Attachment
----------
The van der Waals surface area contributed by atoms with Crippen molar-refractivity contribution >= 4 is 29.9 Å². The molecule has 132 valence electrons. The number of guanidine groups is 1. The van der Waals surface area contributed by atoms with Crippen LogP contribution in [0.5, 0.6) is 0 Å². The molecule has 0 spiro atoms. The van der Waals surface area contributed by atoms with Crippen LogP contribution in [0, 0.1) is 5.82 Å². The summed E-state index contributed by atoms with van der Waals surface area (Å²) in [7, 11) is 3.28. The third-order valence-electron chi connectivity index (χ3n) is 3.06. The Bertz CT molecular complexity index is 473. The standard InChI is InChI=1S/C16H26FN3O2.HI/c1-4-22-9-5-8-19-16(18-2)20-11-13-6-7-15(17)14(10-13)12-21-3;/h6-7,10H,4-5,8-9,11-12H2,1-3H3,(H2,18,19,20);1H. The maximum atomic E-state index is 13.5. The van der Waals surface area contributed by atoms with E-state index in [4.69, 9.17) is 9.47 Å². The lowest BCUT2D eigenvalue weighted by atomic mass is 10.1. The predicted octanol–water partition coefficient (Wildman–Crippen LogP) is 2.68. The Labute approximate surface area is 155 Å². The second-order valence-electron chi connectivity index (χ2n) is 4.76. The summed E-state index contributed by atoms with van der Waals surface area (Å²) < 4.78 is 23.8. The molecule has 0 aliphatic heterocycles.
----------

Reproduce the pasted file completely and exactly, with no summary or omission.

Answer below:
The van der Waals surface area contributed by atoms with Crippen molar-refractivity contribution >= 4 is 29.9 Å². The molecule has 132 valence electrons. The number of guanidine groups is 1. The van der Waals surface area contributed by atoms with Crippen LogP contribution in [0.5, 0.6) is 0 Å². The molecule has 0 spiro atoms. The van der Waals surface area contributed by atoms with Crippen LogP contribution in [0, 0.1) is 5.82 Å². The summed E-state index contributed by atoms with van der Waals surface area (Å²) in [7, 11) is 3.28. The third-order valence-electron chi connectivity index (χ3n) is 3.06. The Bertz CT molecular complexity index is 473. The standard InChI is InChI=1S/C16H26FN3O2.HI/c1-4-22-9-5-8-19-16(18-2)20-11-13-6-7-15(17)14(10-13)12-21-3;/h6-7,10H,4-5,8-9,11-12H2,1-3H3,(H2,18,19,20);1H. The maximum atomic E-state index is 13.5. The van der Waals surface area contributed by atoms with E-state index in [4.69, 9.17) is 9.47 Å². The lowest BCUT2D eigenvalue weighted by atomic mass is 10.1. The predicted octanol–water partition coefficient (Wildman–Crippen LogP) is 2.68. The Labute approximate surface area is 155 Å². The second-order valence-electron chi connectivity index (χ2n) is 4.76. The summed E-state index contributed by atoms with van der Waals surface area (Å²) < 4.78 is 23.8. The molecule has 0 aliphatic heterocycles.